Just because you make a foolish decision once doesn't mean you have to keep making foolish decisions. But you will continue to flounder until you open your heart to the advice of godly people. Take it from someone who's been there, done that. Be receptive to advice, and be willing to hear what you don't want to hear.

This is why businesses need a board of directors. It's why churches need godly people in leadership. Sometimes pastors feel stifled by a governing board, as if board members are trying to hold the church back. But the fact is, sometimes pastors need to hear what they don't want to hear. (Now, please, pretend that I never said that!)

When you seek advice, you have to be completely open to the advice you're about to receive. You have to be willing to hear what you don't want to hear. When it comes to getting advice, you have to be selective, you have to be receptive, and third, you have to ...

Be objective.

You must understand that no one person in the world has all the answers. There's not one person you can go to for advice on everything, all the time. Besides, getting advice isn't about letting other people make your decisions for you. Getting advice is the process of getting an objective view of your problem so that you can make the right decision. The decision you make belongs to you.

Even if you follow someone's advice, it doesn't absolve you of responsibility for your actions. It's your decision. You're the one that has to live with the consequences, so you'd better make sure you have an objective view of your situation.

How do you do that? Solomon tells us: "Plans fail for lack of counsel, but with many advisors they succeed" (15:22). You don't go to one person for advice. You go to three, or five, or seven qualified, godly people and get their input.

If everyone says the same thing, your decision is easy. However, chances are, you'll hear a variety of opinions. That's not necessarily a bad thing, because it gives you the opportunity to examine the situation from all sides. Solomon said, "Every prudent man acts out of knowledge" (13:16). The more information you can get, the more input you can get, the more research you can do, the better your decision will be.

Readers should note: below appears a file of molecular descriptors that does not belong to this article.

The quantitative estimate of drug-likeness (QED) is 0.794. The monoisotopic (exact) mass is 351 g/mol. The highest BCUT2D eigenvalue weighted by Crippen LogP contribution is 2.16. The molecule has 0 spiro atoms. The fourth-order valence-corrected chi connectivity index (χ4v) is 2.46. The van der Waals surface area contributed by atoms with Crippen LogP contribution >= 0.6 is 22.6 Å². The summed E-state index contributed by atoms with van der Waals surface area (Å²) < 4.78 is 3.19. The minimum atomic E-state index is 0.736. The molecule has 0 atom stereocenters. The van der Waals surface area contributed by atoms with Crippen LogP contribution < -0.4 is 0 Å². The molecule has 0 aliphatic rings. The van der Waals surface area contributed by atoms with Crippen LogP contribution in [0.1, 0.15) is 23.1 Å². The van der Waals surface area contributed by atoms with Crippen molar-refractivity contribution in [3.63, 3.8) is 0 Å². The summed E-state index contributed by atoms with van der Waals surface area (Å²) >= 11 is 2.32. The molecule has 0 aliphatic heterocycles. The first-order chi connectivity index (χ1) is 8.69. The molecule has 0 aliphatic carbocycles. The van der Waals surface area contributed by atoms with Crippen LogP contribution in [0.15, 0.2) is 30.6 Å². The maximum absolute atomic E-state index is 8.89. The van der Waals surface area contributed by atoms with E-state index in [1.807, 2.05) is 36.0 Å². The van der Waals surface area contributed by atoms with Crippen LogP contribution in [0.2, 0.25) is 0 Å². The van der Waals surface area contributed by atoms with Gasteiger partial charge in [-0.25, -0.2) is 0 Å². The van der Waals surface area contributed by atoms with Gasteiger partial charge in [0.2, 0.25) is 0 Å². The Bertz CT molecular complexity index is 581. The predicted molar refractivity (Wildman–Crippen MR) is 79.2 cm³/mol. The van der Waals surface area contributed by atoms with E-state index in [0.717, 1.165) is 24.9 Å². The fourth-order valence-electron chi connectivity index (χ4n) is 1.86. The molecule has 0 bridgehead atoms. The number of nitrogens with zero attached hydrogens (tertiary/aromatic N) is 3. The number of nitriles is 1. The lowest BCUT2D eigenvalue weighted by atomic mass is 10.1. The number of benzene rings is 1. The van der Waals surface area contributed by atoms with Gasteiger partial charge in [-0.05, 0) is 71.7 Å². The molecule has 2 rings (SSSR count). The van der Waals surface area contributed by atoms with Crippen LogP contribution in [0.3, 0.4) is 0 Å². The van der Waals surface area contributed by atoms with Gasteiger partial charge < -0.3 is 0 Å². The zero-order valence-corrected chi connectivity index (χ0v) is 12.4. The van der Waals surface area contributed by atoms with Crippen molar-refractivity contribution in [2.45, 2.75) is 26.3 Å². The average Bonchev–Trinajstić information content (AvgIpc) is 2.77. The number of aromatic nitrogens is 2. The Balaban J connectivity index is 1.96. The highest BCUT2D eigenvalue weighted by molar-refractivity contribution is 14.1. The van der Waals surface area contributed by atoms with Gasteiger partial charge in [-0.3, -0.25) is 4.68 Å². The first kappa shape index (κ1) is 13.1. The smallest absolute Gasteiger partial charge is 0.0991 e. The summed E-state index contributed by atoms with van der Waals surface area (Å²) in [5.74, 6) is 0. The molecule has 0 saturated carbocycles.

But remember, it's your decision. You have to live it with it. You have to face the consequences or reap the rewards, so make sure you get an objective view of the problem. You do this by seeking advice from many, not just one.


As you can see, asking for advice is just about the greatest compliment you could offer someone, so make sure the person is deserving of the compliment. I urge to seek advice before trying to tackle any major problem or decision on your own, and when you seek advice, you need to ask yourself the following questions:

Has this person "been there; done that"?

Does this person have my best interests at heart?

Will this person tell me what I need to hear, not just what I want to hear?

Can this person be one of a group of trusted friends to help me develop an objective view of my life?

Do this, and your life will reflect the reality of God's promise: "Listen to advice and accept instruction, and in the end you will be wise" (19:20).

© Steve May


A resource of Christianity Today International

Steve May has been a pastor to pastors for more than 20 years, helping preachers and teachers to become more effective communicators of the gospel.

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Sermon Outline:


There's tons of advice out there, but taking the wrong advice can get you in trouble.

I. Be selective.

II. Be receptive.

III. Be objective.


Seek advice for your major decisions, but always evaluate your source of advice carefully.